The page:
Thursday, May 8, 2008

God, God's Words, & God's Followers

There is violence and intolerance aplenty in the world's leading holy books: see here a quiz and its answers comparing the viciousness of the Old Testament, New Testament, and the Koran; here's more violence in the Koran; and still more violence in the Koran.

All well and good, but again and again, the point is made that no meaningful conclusions about a person's beliefs follow from the person's choice of holy books. Castigating Sam Harris for his most recent castigation of Islamic dogma, Tristero makes the point:

[W]hile it is certainly possible to read the texts of Islam (at least, the translated texts) as supporting a political program and the use of violence to gain power, it is not a necessary reading any more than a reading of the Hebrew Bible necessarily supports the violent suppression of objections to Israeli settlements.
And then broadens the point:
[T]here is no such thing as "Islam" but Islams - plural. To lump all Islams together and condemn the aggregate as inherently violent is not merely silly, but bizarre.
Granted, there are violent and non-violent people who self-label as devout Muslims, just as there are child-rapist-shielding and non-child-rapist-shielding people who self-label as devout Christians, and it's worthwhile to draw the distinctions.

To that end, how on earth do we draw the distinctions? I want to understand the non-literalists. Apparently a person can be a devout Muslim while blithely ignoring substantial swaths of the Koran. What is the Koran to such a person? Did god dictate it to Mohammed? If so, doesn't it have to be humbly accepted as the teaching of a much greater intelligence? If not, isn't it just another book? If it's somewhere between -- in part just another book, in part the words of god himself -- how do we know which is which? On whose authority? According to what interpretive scheme? If it's a matter of deducing the "correct" passages from their agreement with an overarching, fundamental essence of the faith -- peace, submission, love, charity, service, truth, what have you -- who decides the essence of the faith? Who defines these loaded terms? Doesn't this stance just beg the same basic questions?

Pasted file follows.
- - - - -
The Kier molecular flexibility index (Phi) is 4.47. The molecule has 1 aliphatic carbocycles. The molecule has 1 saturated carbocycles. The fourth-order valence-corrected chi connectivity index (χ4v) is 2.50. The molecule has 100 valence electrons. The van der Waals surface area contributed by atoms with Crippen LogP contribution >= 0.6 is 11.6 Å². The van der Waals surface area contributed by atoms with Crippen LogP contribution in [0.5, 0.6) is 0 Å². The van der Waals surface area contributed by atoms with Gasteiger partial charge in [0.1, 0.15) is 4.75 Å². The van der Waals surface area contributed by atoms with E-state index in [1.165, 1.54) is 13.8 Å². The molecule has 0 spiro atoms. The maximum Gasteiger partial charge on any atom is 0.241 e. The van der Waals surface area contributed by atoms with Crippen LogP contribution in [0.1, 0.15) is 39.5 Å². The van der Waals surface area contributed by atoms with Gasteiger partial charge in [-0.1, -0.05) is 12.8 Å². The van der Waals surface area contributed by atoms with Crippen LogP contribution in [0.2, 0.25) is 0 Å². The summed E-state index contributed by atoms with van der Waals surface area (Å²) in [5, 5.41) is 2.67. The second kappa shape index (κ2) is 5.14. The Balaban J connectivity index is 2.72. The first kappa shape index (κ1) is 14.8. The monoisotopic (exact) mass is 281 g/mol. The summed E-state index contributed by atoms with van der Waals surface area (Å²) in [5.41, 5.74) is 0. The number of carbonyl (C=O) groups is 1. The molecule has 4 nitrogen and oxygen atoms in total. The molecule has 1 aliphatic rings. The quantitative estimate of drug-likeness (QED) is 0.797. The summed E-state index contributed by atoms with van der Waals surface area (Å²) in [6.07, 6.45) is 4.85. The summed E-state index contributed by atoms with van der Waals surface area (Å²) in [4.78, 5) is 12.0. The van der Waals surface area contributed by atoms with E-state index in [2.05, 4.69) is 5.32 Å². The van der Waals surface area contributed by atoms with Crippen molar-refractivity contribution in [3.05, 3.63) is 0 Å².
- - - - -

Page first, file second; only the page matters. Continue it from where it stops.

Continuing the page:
I really don't get it. I have the same questions about the forms of Judaism and Christianity that manage to wish away substantial portions of god's supposed revelation.

Stripping away the platitudes and euphemisms, the forms of Abrahamic monotheism that sweep away the embarrassments and evils of the really-existing holy books amount to special pleading. They sound like mere assertions that a feeling in the gut is true, and the true stuff in the gut comes from god. This is good enough? This merits respect?

If someone has a better account of non-literalist belief in the major holy texts, please do offer it.

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